An Employee’s Guide to Overtime Wage Claims

As any overtime lawyer in Los Angeles will inform you, California has some of the most stringent employment laws in the United States. If you are legally allowed to work for a business, company, or organization in the state, you have various employee rights guaranteed by law. That includes the right to receive overtime wages from your employer.

What are overtime wages?

Overtime wages are the payment you are entitled to receive from your employer for working longer than the prescribed amount of time in a day or a week for your regular job. For instance, you might stay on after the end of the workday to put away equipment, or you might show up early at the workplace to set up equipment. As this constitutes work done for the employer, you need to be compensated for it.

Who is eligible for overtime wages?

You are eligible for overtime wages if you put in more than your normal hours during a workday or a workweek and are a non-exempt employee, aged 18 or above, and legally permitted to hold a job in California.

You won’t be eligible for overtime pay if you are an exempt employee, a unionized employee, an employee with an alternative workweek schedule (four weekdays of 10 working hours each), or an independent contractor. Also, if you hold a full-time white-collar administrative, executive, or professional position with a fixed salary and earn at least twice the minimum wage, you are not entitled to receive overtime pay.

When can you get overtime wages?

You are entitled to receive overtime wages if you work more than your regular work hours. For most people, who work full-time and receive hourly wages, a full-time workday constitutes working for eight hours in a single day and a full-time workweek is working for 40 hours for six consecutive days. If you work longer than eight hours in a single day or for longer than 40 hours in a single week, your employer must pay you overtime wages.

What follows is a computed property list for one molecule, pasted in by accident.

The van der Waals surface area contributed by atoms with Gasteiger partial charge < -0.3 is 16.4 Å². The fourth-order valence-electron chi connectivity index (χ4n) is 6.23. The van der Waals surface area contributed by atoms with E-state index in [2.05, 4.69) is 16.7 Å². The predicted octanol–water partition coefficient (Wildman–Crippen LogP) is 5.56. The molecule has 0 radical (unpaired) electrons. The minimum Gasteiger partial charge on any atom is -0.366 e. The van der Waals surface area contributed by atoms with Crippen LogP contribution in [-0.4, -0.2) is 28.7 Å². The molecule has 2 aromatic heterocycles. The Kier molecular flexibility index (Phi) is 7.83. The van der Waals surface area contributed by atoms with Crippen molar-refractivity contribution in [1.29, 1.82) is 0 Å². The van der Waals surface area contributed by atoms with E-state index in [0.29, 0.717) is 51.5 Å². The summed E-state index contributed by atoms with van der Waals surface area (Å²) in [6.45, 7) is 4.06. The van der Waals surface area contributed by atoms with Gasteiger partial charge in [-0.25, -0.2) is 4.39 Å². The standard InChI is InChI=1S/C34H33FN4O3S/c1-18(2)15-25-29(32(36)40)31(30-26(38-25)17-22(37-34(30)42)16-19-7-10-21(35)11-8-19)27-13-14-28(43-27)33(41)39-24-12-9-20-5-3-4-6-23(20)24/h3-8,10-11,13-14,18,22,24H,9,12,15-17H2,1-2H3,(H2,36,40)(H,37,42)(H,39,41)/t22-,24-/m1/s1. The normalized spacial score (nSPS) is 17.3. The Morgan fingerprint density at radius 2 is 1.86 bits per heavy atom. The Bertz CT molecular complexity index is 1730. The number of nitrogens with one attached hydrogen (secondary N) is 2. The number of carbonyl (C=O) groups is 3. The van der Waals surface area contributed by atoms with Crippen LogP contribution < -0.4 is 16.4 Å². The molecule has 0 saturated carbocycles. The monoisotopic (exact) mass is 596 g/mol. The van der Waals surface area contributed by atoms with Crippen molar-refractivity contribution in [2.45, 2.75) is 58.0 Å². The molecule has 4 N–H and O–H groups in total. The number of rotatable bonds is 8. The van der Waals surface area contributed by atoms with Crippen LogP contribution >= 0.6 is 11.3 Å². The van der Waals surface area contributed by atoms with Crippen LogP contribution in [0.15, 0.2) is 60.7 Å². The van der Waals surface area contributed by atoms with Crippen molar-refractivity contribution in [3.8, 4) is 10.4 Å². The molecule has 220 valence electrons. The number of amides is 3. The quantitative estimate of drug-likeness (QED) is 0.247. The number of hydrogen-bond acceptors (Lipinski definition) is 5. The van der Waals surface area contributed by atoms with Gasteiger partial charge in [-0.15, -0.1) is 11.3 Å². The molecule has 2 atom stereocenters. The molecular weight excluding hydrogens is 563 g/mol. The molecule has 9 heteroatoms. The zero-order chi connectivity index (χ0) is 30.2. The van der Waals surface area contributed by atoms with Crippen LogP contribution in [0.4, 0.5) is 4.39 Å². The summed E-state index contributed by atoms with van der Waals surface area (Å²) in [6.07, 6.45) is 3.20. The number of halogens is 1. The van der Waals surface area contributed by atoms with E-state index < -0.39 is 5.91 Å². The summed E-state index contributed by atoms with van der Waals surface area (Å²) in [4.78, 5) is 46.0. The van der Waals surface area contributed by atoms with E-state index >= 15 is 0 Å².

Please note that you only have an overtime wage claim if you work eight hours in a single day, not eight hours spread across two days. Also, 40 hours per week is for six consecutive days in the same week. For instance, from Monday to Saturday. Not for hours that spill over from one week to the other, such as from Wednesday to Tuesday.

How much overtime pay can you get?

In California, as per the wage and hour law, if you work longer than your scheduled eight hours per day or your scheduled 40 hours per week, you can get overtime wages that are one and a half times your regular hourly pay rate. However, your employer must pay double that when you work longer than 12 hours on a workday or if you work for more than eight hours on the seventh consecutive day of the week.

What can you do if your employer refuses to pay you overtime wages?

According to the wage and hour employment law, employers must pay you the overtime premium if you have worked for long hours in a day or a week. They are legally prohibited from withholding your overtime wages. Some employers might, nevertheless, try to violate the law and cheat you out of your rightful earnings. This is known as wage theft.

The amounts may be small but could add up to something substantial over time. So, it isn’t something you should ignore. It may help to speak to your employer and ask them to pay what they legally owe you.

If that doesn’t work, you may need to consider hiring an overtime lawyer in Los Angeles and taking legal action. Many employees tend to shy away from that option, thinking it might be too expensive or that their employer might retaliate against them. However, you don’t have to worry about those issues.

Firstly, many lawyers take cases on a contingency basis. That means you only have to pay them after they win the case and you get awarded damages. As per California’s wage and hour law, if you win the case, your employee also must pay your attorney’s fees. Additionally, they cannot retaliate against you.

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